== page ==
The health products you can skip, from detox teas to vitamin shots

Beautiful Asian woman reading the ingredient label while shopping for multi vitamin & health supplements on shelf in supermarket. Heathy lifestyle concept.
With so many health and wellness products being marketed, it can be difficult to know what really works. (Getty Images)

The sheer volume of health and wellness products on the market right now can be overwhelming and confusing. With so many things claiming to be good for our health, it can be difficult to cut through the noise and know what really works.

It’s also a concern that many people get their health information from social media - where advertising is rife through brands and content makers.

A study carried out by researchers from the University of Chicago found that nearly half of TikTok videos analysed contained non-factual information, with many misleading videos being traced back to influencers with no medical qualifications.

A new investigation by Which? aims to provide some clarity on the nutritional claims made by these products.

The consumer experts examined a range of popular and emerging health products such as vitamin shots, detox teas, collagen creams and functional mushrooms.

young woman picking bottles with shampoo and conditioner from shelf in cosmetics store�
It's important to know what you're buying. (Getty Images)

Here’s what it found:

Which? determined that vitamin shots, which can commonly be found on supermarket and chain cafe shelves, “aren’t doing much good” for the planet, our wallets, or our health.

The organisation found that “many” vitamin shots cost over £2 for 60ml, equivalent to the same price per millilitre as a bottle of Moet & Chandon champagne. In addition, the main ingredient in these products is fruit juice.

“Most of the contents aren’t necessary for people who follow a healthy, balanced diet,” Which? experts wrote, concluding that buying vitamin shots is “an expensive way to get vitamins”.

Healthy Ginger Sap on a wooden table as detailed close-up shot (selective focus)
Increasingly popular 'vitamin shots' mostly comprise of fruit juice. (Getty Images)

Detox teas have been around for some time but saw a huge boom in popularity around 2019 thanks to celebrities promoting them for weight loss purposes on social media.

Despite having been debunked numerous times over the years, some brands still sell "detox" teas that claim to help "cleanse" the body of toxins. But the Advertising Standards Authority (ASA) told Which? that its position is that “no product can detox the human body”.

Your kidneys, liver, lungs and skin are hard-working organs that detox you regularly, day in and day out.

The popularity of collagen creams and supplements has skyrocketed in recent years. While some studies have shown that collagen supplements have the potential to benefit bones, joints and skin, Which? points out that these purported benefits are “currently unproven by large-scale independent studies, with many trials funded by brands”.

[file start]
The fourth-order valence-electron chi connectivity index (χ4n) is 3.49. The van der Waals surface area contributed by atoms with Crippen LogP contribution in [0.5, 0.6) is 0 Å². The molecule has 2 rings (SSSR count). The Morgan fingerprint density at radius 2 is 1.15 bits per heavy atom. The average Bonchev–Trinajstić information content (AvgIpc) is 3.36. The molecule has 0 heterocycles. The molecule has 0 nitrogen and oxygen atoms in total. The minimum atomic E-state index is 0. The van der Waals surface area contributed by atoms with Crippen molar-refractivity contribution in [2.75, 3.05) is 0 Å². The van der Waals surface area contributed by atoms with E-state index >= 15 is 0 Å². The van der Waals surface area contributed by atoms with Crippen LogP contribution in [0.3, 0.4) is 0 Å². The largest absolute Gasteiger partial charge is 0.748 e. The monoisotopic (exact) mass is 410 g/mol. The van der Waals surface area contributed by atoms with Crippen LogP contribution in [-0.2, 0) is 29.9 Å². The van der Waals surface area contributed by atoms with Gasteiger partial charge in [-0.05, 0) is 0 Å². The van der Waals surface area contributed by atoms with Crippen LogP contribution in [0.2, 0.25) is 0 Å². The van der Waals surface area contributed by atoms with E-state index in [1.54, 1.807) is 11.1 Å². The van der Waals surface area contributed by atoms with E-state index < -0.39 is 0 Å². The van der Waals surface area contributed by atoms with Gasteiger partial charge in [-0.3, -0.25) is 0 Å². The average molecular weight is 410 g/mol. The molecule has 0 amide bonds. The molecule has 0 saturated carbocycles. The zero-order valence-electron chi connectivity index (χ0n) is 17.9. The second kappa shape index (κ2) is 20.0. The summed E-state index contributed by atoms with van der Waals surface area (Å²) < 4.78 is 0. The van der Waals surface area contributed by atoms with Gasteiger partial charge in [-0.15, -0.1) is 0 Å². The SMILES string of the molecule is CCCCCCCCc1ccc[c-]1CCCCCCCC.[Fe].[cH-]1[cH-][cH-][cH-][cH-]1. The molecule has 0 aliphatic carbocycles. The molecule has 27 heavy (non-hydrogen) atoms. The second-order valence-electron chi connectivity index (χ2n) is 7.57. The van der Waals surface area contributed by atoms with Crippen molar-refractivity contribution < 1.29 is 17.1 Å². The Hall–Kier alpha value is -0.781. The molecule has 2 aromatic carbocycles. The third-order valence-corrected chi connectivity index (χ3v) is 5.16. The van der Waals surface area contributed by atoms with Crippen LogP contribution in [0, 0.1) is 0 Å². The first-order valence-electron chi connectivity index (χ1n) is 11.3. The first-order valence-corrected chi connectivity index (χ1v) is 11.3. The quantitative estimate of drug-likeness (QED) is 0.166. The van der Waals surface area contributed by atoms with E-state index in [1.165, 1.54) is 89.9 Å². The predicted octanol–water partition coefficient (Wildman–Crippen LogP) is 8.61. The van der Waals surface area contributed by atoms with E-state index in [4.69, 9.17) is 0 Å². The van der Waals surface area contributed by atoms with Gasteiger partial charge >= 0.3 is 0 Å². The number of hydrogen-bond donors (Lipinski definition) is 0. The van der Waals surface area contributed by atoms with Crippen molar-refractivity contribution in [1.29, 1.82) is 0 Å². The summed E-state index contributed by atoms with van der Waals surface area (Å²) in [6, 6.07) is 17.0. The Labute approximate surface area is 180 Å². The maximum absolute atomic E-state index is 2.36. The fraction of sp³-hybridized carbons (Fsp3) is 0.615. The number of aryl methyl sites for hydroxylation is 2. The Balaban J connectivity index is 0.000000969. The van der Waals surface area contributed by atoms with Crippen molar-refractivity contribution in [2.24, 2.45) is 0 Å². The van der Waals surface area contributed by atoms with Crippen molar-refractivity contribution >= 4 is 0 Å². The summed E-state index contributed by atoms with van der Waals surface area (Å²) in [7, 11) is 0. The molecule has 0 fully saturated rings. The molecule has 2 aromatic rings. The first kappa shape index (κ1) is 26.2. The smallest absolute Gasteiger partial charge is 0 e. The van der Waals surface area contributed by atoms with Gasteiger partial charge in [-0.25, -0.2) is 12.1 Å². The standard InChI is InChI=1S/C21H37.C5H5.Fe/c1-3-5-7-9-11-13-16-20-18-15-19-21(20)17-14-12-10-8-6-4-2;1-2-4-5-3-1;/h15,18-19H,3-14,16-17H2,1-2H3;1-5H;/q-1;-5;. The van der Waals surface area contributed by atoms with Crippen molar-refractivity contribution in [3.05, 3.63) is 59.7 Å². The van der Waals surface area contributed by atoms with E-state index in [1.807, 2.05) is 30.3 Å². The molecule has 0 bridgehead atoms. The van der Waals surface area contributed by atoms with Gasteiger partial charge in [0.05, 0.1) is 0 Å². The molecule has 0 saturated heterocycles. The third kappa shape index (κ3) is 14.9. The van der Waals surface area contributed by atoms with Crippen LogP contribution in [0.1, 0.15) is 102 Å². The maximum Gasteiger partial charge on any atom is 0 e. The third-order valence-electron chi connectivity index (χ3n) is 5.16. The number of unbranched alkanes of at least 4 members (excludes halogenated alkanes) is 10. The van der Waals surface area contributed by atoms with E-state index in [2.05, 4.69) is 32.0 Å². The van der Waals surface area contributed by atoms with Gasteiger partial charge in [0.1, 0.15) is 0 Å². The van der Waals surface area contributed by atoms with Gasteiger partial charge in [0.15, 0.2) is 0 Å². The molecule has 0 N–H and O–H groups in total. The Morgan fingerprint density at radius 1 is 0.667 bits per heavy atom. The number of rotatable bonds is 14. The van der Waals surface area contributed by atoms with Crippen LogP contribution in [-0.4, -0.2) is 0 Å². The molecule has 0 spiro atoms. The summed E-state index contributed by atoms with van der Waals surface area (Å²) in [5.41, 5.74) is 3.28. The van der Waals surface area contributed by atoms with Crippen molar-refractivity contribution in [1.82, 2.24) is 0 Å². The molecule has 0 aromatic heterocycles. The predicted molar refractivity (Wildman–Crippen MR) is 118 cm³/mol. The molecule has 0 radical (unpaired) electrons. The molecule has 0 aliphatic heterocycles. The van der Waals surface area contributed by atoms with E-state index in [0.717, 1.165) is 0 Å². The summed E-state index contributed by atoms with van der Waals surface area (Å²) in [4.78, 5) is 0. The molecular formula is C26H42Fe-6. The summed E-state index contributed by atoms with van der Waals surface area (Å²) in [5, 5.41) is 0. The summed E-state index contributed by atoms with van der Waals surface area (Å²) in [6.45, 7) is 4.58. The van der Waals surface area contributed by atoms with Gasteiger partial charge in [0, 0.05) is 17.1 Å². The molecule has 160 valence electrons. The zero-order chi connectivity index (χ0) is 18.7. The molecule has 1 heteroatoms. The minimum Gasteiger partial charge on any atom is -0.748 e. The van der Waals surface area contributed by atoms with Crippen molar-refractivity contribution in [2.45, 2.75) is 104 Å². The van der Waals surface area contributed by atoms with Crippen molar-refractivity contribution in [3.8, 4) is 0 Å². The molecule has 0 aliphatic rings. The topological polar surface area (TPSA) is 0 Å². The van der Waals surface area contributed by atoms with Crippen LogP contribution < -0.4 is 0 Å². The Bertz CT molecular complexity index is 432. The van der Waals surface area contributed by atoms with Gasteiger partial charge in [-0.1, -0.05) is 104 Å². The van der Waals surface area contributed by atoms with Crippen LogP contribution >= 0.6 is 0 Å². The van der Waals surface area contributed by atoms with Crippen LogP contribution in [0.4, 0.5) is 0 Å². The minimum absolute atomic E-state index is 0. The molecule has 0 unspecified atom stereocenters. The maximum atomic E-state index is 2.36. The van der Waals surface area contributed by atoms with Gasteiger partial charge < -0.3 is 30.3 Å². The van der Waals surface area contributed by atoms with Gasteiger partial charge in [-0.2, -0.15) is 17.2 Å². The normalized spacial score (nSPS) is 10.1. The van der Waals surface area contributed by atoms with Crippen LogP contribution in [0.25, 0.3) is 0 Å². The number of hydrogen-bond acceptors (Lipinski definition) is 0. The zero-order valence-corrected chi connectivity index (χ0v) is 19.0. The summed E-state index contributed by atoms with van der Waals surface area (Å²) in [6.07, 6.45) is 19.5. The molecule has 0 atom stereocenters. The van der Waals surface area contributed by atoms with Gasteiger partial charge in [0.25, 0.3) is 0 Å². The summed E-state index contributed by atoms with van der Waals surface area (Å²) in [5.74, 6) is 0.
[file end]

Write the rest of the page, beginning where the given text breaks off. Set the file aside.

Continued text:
Dr Thivi Maruthappu, from the British Cosmetic Dermatology Group, told the organisation that collagen molecules are too large to penetrate the outer layer of skin - rendering collagen creams useless. Some manufacturers break the molecules down into peptides, but it is “unlikely” that these will create any long-lasting change.

mid adult man with alopecia looking at mirror, hair loss concept
The market for hair loss products and solutions is huge due to people's insecurities about losing their hair. (Getty Images)

The importance of hair to a person’s sense of self and wellbeing is well-documented - with recent research by health and wellness platform Hims showing that one in 10 men are worried that their partner will leave them due to a receding hairline.

This anxiety around losing hair means that it’s a huge market. The same research found that one in 10 men are willing to pay up to £5,000 for a hair loss solution.

Trends like rosemary oil to combat hair loss and other shampoos and serums that claim to "revitalise" hair are popular on social media. But evidence for the effectiveness of these products is lacking. If you are worried about hair loss or thinning, you should speak to your GP or a trichologist for the best treatment.

Mushroom-based wellness products are everywhere, from being touted as a "coffee alternative" to daily vitamin supplements. This is predicted to be the fastest-growing segment in the wellness market in coming years, according to Grand View Research.

But the investigation found that many of the health benefits promoted by these products are “often based on different common proven ingredients, such as omega-3 and vitamins B12 and D, rather than the mushrooms themselves”.

Dietitian Lucy Kerrison, from King Edward’s VII’s Hospital, recently told Yahoo UK that many people would benefit from improving their diet - and eating fresh mushrooms as part of it - compared to taking mushroom supplements.

"What we tend to see with these types of studies that compare supplements versus whole foods is that the whole food product is much more beneficial compared to the concentrated component,” she said.

Which? determined that products marketed as "targeted painkillers" are a "waste" of money because it is "impossible" to target specific areas of pain.

The organisation was told by leading pain specialist and former Oxford University senior research fellow, Dr Andrew Moore, that "it’s impossible to formulate for headache, or joint pain, or period pain".

He concluded that, in general, there’s no need to spend more money on a branded painkiller that claims to address a specific area, when lower-cost supermarket brand painkillers will have the same effect.

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